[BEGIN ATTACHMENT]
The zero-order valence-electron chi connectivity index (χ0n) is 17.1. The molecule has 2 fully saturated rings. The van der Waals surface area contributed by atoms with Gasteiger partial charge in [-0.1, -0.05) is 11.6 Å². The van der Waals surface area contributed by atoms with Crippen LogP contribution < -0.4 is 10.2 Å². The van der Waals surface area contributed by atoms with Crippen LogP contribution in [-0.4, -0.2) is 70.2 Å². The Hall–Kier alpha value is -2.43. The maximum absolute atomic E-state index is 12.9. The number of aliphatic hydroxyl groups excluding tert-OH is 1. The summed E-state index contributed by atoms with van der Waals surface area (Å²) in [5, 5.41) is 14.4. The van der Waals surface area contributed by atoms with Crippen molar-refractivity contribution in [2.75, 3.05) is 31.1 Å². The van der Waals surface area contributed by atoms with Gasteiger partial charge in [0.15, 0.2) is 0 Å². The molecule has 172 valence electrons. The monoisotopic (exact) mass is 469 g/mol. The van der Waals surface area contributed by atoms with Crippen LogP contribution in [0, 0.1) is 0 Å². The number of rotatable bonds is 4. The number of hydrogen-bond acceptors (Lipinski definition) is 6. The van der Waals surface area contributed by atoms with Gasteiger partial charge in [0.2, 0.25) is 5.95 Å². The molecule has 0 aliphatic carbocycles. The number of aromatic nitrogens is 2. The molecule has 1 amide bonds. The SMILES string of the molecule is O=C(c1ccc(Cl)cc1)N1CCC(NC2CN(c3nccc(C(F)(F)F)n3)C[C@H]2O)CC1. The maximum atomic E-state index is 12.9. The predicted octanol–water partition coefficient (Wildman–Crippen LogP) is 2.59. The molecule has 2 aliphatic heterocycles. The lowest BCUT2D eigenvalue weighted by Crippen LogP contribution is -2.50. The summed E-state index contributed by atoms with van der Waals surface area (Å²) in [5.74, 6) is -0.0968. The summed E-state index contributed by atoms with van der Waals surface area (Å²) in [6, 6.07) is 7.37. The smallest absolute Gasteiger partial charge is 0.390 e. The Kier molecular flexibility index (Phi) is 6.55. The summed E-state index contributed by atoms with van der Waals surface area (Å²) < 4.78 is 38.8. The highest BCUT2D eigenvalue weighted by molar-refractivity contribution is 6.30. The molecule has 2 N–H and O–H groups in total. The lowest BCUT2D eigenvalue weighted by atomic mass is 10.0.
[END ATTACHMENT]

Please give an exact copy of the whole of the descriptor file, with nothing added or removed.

The zero-order valence-electron chi connectivity index (χ0n) is 17.1. The molecule has 2 fully saturated rings. The van der Waals surface area contributed by atoms with Gasteiger partial charge in [-0.1, -0.05) is 11.6 Å². The van der Waals surface area contributed by atoms with Crippen LogP contribution < -0.4 is 10.2 Å². The van der Waals surface area contributed by atoms with Crippen LogP contribution in [-0.4, -0.2) is 70.2 Å². The Hall–Kier alpha value is -2.43. The maximum absolute atomic E-state index is 12.9. The number of aliphatic hydroxyl groups excluding tert-OH is 1. The summed E-state index contributed by atoms with van der Waals surface area (Å²) in [5, 5.41) is 14.4. The van der Waals surface area contributed by atoms with Crippen molar-refractivity contribution in [2.75, 3.05) is 31.1 Å². The van der Waals surface area contributed by atoms with Gasteiger partial charge in [0.15, 0.2) is 0 Å². The molecule has 172 valence electrons. The monoisotopic (exact) mass is 469 g/mol. The van der Waals surface area contributed by atoms with Crippen LogP contribution in [0, 0.1) is 0 Å². The number of rotatable bonds is 4. The number of hydrogen-bond acceptors (Lipinski definition) is 6. The van der Waals surface area contributed by atoms with Gasteiger partial charge in [0.2, 0.25) is 5.95 Å². The molecule has 0 aliphatic carbocycles. The number of aromatic nitrogens is 2. The molecule has 1 amide bonds. The SMILES string of the molecule is O=C(c1ccc(Cl)cc1)N1CCC(NC2CN(c3nccc(C(F)(F)F)n3)C[C@H]2O)CC1. The maximum atomic E-state index is 12.9. The predicted octanol–water partition coefficient (Wildman–Crippen LogP) is 2.59. The molecule has 2 aliphatic heterocycles. The lowest BCUT2D eigenvalue weighted by Crippen LogP contribution is -2.50. The summed E-state index contributed by atoms with van der Waals surface area (Å²) in [5.74, 6) is -0.0968. The summed E-state index contributed by atoms with van der Waals surface area (Å²) in [6, 6.07) is 7.37. The smallest absolute Gasteiger partial charge is 0.390 e. The Kier molecular flexibility index (Phi) is 6.55. The summed E-state index contributed by atoms with van der Waals surface area (Å²) < 4.78 is 38.8. The highest BCUT2D eigenvalue weighted by molar-refractivity contribution is 6.30. The molecule has 2 N–H and O–H groups in total. The lowest BCUT2D eigenvalue weighted by atomic mass is 10.0.